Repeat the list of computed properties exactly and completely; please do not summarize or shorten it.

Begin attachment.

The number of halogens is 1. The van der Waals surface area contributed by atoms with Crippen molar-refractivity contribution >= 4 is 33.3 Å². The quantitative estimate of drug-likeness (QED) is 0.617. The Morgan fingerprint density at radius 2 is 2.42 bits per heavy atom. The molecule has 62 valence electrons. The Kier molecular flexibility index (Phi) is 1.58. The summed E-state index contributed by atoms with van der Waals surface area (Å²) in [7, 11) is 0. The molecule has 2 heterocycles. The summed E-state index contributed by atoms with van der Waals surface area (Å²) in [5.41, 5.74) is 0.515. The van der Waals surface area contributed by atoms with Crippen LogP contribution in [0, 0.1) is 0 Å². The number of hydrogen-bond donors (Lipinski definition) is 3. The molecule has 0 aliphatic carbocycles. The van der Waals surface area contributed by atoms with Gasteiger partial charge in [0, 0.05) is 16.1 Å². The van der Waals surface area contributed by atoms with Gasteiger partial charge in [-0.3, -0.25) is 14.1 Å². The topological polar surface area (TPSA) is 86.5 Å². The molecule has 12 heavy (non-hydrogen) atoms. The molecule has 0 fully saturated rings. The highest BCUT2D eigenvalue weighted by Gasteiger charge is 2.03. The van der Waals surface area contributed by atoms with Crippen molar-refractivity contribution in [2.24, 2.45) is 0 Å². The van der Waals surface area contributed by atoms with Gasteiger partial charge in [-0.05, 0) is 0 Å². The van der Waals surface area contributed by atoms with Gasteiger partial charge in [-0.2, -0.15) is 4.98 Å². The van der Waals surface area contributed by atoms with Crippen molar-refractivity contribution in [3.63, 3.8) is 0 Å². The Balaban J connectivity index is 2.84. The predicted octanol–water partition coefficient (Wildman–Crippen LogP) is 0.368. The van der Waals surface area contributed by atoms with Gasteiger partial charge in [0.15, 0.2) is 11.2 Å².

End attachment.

The number of halogens is 1. The van der Waals surface area contributed by atoms with Crippen molar-refractivity contribution >= 4 is 33.3 Å². The quantitative estimate of drug-likeness (QED) is 0.617. The Morgan fingerprint density at radius 2 is 2.42 bits per heavy atom. The molecule has 62 valence electrons. The Kier molecular flexibility index (Phi) is 1.58. The summed E-state index contributed by atoms with van der Waals surface area (Å²) in [7, 11) is 0. The molecule has 2 heterocycles. The summed E-state index contributed by atoms with van der Waals surface area (Å²) in [5.41, 5.74) is 0.515. The van der Waals surface area contributed by atoms with Crippen LogP contribution in [0, 0.1) is 0 Å². The number of hydrogen-bond donors (Lipinski definition) is 3. The molecule has 0 aliphatic carbocycles. The van der Waals surface area contributed by atoms with Gasteiger partial charge in [0, 0.05) is 16.1 Å². The van der Waals surface area contributed by atoms with Gasteiger partial charge in [-0.3, -0.25) is 14.1 Å². The topological polar surface area (TPSA) is 86.5 Å². The molecule has 12 heavy (non-hydrogen) atoms. The molecule has 0 fully saturated rings. The highest BCUT2D eigenvalue weighted by Gasteiger charge is 2.03. The van der Waals surface area contributed by atoms with Crippen molar-refractivity contribution in [2.24, 2.45) is 0 Å². The van der Waals surface area contributed by atoms with Gasteiger partial charge in [-0.05, 0) is 0 Å². The van der Waals surface area contributed by atoms with Gasteiger partial charge in [-0.2, -0.15) is 4.98 Å². The van der Waals surface area contributed by atoms with Crippen molar-refractivity contribution in [3.63, 3.8) is 0 Å². The Balaban J connectivity index is 2.84. The predicted octanol–water partition coefficient (Wildman–Crippen LogP) is 0.368. The van der Waals surface area contributed by atoms with Gasteiger partial charge in [0.15, 0.2) is 11.2 Å².